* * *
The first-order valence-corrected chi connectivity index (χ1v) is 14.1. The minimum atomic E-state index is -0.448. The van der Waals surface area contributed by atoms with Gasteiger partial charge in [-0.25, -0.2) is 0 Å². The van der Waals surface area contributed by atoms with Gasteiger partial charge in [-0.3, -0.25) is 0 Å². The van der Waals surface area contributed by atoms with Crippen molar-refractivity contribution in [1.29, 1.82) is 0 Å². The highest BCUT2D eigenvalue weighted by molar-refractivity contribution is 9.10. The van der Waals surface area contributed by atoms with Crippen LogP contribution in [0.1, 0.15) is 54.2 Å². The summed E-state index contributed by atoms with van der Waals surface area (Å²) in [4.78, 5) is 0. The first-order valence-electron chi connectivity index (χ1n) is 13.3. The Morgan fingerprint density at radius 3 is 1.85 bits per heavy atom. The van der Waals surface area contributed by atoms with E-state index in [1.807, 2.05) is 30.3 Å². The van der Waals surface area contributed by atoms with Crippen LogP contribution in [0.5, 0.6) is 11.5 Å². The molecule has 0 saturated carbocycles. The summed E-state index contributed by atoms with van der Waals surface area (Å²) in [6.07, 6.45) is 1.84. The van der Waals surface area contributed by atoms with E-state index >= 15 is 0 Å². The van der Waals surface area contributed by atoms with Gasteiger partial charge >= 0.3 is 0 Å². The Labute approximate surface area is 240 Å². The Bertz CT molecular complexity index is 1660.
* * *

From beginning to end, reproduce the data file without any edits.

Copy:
The first-order valence-corrected chi connectivity index (χ1v) is 14.1. The minimum atomic E-state index is -0.448. The van der Waals surface area contributed by atoms with Gasteiger partial charge in [-0.25, -0.2) is 0 Å². The van der Waals surface area contributed by atoms with Gasteiger partial charge in [-0.3, -0.25) is 0 Å². The van der Waals surface area contributed by atoms with Crippen molar-refractivity contribution in [1.29, 1.82) is 0 Å². The highest BCUT2D eigenvalue weighted by molar-refractivity contribution is 9.10. The van der Waals surface area contributed by atoms with Crippen LogP contribution in [0.1, 0.15) is 54.2 Å². The summed E-state index contributed by atoms with van der Waals surface area (Å²) in [4.78, 5) is 0. The first-order valence-electron chi connectivity index (χ1n) is 13.3. The Morgan fingerprint density at radius 3 is 1.85 bits per heavy atom. The van der Waals surface area contributed by atoms with E-state index in [1.807, 2.05) is 30.3 Å². The van der Waals surface area contributed by atoms with Crippen LogP contribution in [0.5, 0.6) is 11.5 Å². The molecule has 0 saturated carbocycles. The summed E-state index contributed by atoms with van der Waals surface area (Å²) in [6.07, 6.45) is 1.84. The van der Waals surface area contributed by atoms with E-state index >= 15 is 0 Å². The van der Waals surface area contributed by atoms with Gasteiger partial charge >= 0.3 is 0 Å². The Labute approximate surface area is 240 Å². The Bertz CT molecular complexity index is 1660.